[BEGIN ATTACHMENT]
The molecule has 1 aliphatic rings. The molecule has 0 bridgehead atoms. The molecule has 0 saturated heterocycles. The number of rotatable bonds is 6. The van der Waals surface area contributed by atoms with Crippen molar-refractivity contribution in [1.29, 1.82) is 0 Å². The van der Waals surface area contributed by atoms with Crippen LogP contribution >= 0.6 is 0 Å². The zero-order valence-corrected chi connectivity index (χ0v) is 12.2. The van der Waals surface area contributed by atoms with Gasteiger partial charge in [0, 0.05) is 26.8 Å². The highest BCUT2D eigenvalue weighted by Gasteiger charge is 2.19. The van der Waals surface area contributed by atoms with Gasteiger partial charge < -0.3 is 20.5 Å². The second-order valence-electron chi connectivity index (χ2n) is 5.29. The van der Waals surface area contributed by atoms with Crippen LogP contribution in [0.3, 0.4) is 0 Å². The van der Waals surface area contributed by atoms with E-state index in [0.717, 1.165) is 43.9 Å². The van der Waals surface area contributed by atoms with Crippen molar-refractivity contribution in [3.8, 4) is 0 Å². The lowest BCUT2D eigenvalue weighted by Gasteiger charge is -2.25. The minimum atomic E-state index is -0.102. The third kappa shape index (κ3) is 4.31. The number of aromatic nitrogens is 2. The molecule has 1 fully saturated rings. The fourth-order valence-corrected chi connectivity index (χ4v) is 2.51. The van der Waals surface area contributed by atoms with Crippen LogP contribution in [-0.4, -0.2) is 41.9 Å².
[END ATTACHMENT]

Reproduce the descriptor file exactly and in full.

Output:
The molecule has 1 aliphatic rings. The molecule has 0 bridgehead atoms. The molecule has 0 saturated heterocycles. The number of rotatable bonds is 6. The van der Waals surface area contributed by atoms with Crippen molar-refractivity contribution in [1.29, 1.82) is 0 Å². The van der Waals surface area contributed by atoms with Crippen LogP contribution >= 0.6 is 0 Å². The zero-order valence-corrected chi connectivity index (χ0v) is 12.2. The van der Waals surface area contributed by atoms with Gasteiger partial charge in [0, 0.05) is 26.8 Å². The highest BCUT2D eigenvalue weighted by Gasteiger charge is 2.19. The van der Waals surface area contributed by atoms with Gasteiger partial charge < -0.3 is 20.5 Å². The second-order valence-electron chi connectivity index (χ2n) is 5.29. The van der Waals surface area contributed by atoms with Crippen LogP contribution in [0.3, 0.4) is 0 Å². The van der Waals surface area contributed by atoms with E-state index in [0.717, 1.165) is 43.9 Å². The van der Waals surface area contributed by atoms with Crippen molar-refractivity contribution in [3.8, 4) is 0 Å². The lowest BCUT2D eigenvalue weighted by Gasteiger charge is -2.25. The minimum atomic E-state index is -0.102. The third kappa shape index (κ3) is 4.31. The number of aromatic nitrogens is 2. The molecule has 1 fully saturated rings. The fourth-order valence-corrected chi connectivity index (χ4v) is 2.51. The van der Waals surface area contributed by atoms with Crippen LogP contribution in [-0.4, -0.2) is 41.9 Å².